It’s the end of Herm as we know it...

IN THE next States meeting, the deputies are looking at a proposal to destroy a third of a mile of our natural coastline and put Herm, as we know it, at serious risk of catastrophic tidal erosion, with little or no gain to the people of Guernsey.

In recent weeks, we have been hearing of grand proposals regarding Guernsey’s future port facilities, not something that necessarily excites too many people, but it should, as I explain below.

In this period as we emerge from the pandemic, there is an inevitable desire to ‘do something big’ which gives us all raised hopes and expectations for the future of Guernsey.

However, doing the wrong ‘something big’ is worse than doing nothing at all.

The current port facilities are outdated and unstructured. The States commissioned a very professional report which looked at all of Guernsey’s options regarding port and marine leisure facilities. This report, rather encouragingly, advised that we can modernise our current infrastructure to produce a fully functioning port and enhance our marine leisure facilities whilst spending in the region of £27m. to £45m., with limited scope for costs spiralling out of control. This option was rejected by our politicians, despite fulfilling the stated goals and having little or no environmental impact.

It clearly didn’t meet the ‘big’ criteria. The consultants’ report included the ‘big’ option in a proposal to extend St Peter Port harbour further, enabling Guernsey to be on the schedule for the larger ro-ro ferries going near our island daily, but unable to stop in Guernsey (or Jersey) because of our current port facilities. This would enhance our connectivity and give us a strategic advantage over Jersey. This option was not favoured by the politicians either.

The only explanation for this seemed to be a desire to move all freight and ro-ro ferry traffic out of St Peter Port. If this was a key objective, why didn’t they tell the consultants that?

The political first choice was an option that moved some traffic out of St Peter Port, but in the process destroyed one third of a mile of our natural coastline and puts Herm at real risk of tidal erosion devastation. What is even worse is that it does nothing for our ro-ro ferry options. This option, which was to build a small freight port off Spur Point, seemed to ignore all the wisdom provided by the experts’ report.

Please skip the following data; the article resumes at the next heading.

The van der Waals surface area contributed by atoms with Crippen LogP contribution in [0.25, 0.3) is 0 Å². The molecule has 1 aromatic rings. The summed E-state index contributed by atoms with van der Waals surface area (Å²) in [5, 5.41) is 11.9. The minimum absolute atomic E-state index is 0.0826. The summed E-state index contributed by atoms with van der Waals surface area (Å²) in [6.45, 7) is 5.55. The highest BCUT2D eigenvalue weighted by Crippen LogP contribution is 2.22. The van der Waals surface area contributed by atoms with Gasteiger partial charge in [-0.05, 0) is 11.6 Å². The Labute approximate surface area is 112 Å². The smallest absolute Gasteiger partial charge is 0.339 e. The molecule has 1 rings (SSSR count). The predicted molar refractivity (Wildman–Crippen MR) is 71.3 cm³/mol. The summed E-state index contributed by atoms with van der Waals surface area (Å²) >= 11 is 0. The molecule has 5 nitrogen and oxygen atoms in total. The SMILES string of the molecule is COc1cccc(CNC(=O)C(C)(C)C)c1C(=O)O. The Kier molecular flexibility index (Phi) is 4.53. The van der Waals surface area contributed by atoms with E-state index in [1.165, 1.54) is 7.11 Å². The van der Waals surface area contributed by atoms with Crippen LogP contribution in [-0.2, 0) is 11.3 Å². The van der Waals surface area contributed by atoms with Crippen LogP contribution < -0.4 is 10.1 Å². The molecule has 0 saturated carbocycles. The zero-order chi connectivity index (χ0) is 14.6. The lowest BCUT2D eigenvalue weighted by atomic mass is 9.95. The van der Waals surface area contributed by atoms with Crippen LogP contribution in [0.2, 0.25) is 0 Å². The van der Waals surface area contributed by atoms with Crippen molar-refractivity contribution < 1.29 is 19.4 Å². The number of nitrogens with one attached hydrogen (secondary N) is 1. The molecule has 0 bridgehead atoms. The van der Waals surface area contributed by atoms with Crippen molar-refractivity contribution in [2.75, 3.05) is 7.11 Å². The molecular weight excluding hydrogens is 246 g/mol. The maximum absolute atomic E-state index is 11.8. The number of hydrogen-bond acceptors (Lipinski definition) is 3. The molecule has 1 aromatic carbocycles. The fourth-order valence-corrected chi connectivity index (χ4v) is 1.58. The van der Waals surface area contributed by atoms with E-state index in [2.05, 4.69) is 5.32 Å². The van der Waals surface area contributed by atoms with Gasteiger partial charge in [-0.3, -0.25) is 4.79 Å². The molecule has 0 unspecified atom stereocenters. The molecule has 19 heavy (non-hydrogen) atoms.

Finally, we have the inevitable amendment to the supposedly well thought through and researched proposal. This amendment addresses the ‘unspoken’ desire to remove all ferry traffic from St Peter Port by building a larger port off Spur Point, but does not address the issue of enabling larger ferries to stop off at Guernsey, whilst still causing environmental destruction.

If we are going ‘big’, let’s get it right.

We are told that STSB supports this amendment to its amendment.

How can this be so, given it has just spent a year formulating its proposal and this has been apparently abandoned in a matter of weeks?

If we go down the ‘big’ route, we must make sure the proposal is ‘big’ on economic gain to offset the environmental and financial cost. As we will be building a structure out into some of the strongest tides in the world, we should also look to incorporate tidal power into the design to give something back to the environment.

Why should you care?

n The proposed developments are likely to cost over £500m. While this is capital expenditure, it still has to largely come out of your pocket one way or another.

n It will knock many other infrastructure projects off the list and so we need to be sure it is worth it.

n It carries serious environmental impact consequences and may genuinely threaten the existence of Herm as we know it.

So, think carefully before supporting this ‘big’ idea. Look at both sides of the consequences. Push to make sure if we do something ‘big”, it is the right ‘big’.

ANTHONY CUNNINGHAM

cunningham@cwgsy.net

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